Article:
Maximise the benefits of the local pound – Foundational Economy Challenge fund

Dawn Bowden AM has welcomed the increase in funding for investment in the Foundational Economy in Wales. The Welsh Government has announced today:

“The fund is aimed at developing Wales’ regional economy, to make sure prosperity is shared more evenly across Wales.

It will offer support of up to £100,000 for experimental projects to test how Welsh Government can best help to nurture and grow the foundations of our local economies, and it will test what approach works best, with lessons learnt then being shared across Wales.

The foundational economy provides those basic goods and services we all use every day. Care and health services, food, housing, energy, construction, tourism and retailers on the high street are all examples of the foundational economy.

The First Minister said:

Many of our regional communities are telling us the way the economy has developed feels uneven to them and they feel left behind.

When I became First Minister, I made a commitment to address this – it’s important in all the debate about the impact of Brexit that we don’t lose sight of what led many people in Wales to vote to leave the EU and what action needs to be taken to address their concerns.

The foundational economy is made up of those goods and service in our communities that we use every day – by focusing our efforts on supporting these parts of the economy we can help keep money in communities, create better employment conditions and increase prosperity across Wales. By doubling the fund available we expect to see these benefits felt more quickly and more widely.

These foundational industries and organisations aren’t small parts of the economy. Estimates suggest they account for 4 in 10 jobs and £1 in every 3 that we spend. In some parts of Wales this basic ‘foundational economy’ is the economy.

The Deputy Minister for Economy and Transport, Lee Waters, said:

This fund is about empowering business and public services to try out new ways to address challenges faced by employers and employees in the foundational economy or people who rely on its services.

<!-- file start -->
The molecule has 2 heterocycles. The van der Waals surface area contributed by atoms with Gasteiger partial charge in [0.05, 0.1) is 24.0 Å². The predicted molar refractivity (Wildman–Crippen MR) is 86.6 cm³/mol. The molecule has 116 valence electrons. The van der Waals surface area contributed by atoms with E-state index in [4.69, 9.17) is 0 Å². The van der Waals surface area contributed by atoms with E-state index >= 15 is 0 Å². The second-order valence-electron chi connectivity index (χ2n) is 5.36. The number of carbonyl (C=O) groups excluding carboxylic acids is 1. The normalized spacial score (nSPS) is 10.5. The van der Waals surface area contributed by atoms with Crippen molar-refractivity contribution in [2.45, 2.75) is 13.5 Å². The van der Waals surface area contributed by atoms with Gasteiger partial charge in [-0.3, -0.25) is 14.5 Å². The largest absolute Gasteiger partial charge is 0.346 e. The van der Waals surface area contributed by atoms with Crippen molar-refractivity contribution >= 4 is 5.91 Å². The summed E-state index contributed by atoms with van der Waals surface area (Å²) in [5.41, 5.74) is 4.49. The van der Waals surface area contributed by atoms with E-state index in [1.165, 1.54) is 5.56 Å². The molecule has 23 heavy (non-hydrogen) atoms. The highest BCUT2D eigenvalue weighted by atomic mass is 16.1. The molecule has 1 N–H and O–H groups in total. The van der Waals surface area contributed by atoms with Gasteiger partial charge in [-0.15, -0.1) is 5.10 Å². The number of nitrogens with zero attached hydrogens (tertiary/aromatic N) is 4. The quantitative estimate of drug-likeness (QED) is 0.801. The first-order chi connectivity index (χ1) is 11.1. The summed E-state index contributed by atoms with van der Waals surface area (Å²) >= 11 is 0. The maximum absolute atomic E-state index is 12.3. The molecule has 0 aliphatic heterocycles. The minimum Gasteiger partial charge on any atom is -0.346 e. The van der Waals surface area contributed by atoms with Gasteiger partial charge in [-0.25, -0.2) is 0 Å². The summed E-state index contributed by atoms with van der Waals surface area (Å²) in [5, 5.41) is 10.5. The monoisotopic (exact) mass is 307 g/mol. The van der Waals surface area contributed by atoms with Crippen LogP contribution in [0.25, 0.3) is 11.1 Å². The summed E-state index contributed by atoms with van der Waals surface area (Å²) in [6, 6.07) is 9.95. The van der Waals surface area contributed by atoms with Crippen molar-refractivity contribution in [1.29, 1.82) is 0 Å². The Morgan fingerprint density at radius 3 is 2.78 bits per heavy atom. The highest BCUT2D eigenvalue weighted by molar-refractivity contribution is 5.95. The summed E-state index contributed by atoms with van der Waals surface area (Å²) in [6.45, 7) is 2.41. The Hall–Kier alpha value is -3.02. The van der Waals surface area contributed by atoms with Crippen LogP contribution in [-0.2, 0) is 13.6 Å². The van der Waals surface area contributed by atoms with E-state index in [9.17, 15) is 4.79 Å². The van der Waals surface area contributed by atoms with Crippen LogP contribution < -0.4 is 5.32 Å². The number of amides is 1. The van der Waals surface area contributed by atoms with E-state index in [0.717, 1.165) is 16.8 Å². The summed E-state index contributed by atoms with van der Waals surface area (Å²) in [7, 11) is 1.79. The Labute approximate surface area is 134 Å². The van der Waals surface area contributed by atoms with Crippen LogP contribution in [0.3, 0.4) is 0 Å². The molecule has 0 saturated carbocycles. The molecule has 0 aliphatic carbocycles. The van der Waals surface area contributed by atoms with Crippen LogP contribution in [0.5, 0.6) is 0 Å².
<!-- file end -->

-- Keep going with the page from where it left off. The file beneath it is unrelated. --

I want to raise the profile of the foundational economy and to stimulate debate and learning on what works so we can scale up and spread good practice to benefit all communities in Wales. Ultimately this about building wealth and well-being, particularly in some of our less advantaged communities.

These challenges include:

  • the recruitment, retention and skills of the workforce
  • the delivery structures and design of services
  • ways of boosting the impact of local purchasing
  • and ways of involving citizens in the design of services.

Applications for the Fund are open for 8 weeks from 14 May to 12 July 2019.

Anyone interested in applying should register their interest by calling 0300 060 3000

By registering, people will be able to attend a surgery with the fund administrators to discuss their project idea in June.

Details of the fund and the surgeries are on the Business Wales website.”

 

Joint statement on Hoover jobs

Joint Statement by Dawn Bowden AM and Gerald Jones MP

Earlier today, we met company representatives at the Hoover Candy Ltd site in Merthyr Tydfil to discuss the current consultations about job losses at this site. The parent company is now Haier Electronics of China.

Background to the current consultation

The company explained the background to the ongoing and statutory consultation and the company’s decision to centralise a number of functions to Warrington. The consultation involves 45 job roles, and the company is having a series of consultation meetings with the staff and staff representatives about their personal situations. If the plans move forward, then the changes would take place by around spring 2020.

Sadly, the staff group affected do not have trade union recognition. The company unfortunately would not “facilitate” a meeting we had hoped to have with some of the staff on the site today. We are making alternative arrangements to meet staff in the near future. We do not propose to make detailed comments until we have spoken with those staff.

Hoover is in contact with the Welsh Government and depending on the final outcome from the current consultation, a range of advice and support will be offered to staff.

Distribution remains in Merthyr Tydfil

In better news, the company did confirm that the distribution operation will remain in Merthyr Tydfil, and the business plan hopes to see growth in this activity in future. The company is currently investing in the warehousing facilities on Hoover’s Merthyr Tydfil site. Unite the Union represents the warehousing and distribution staff.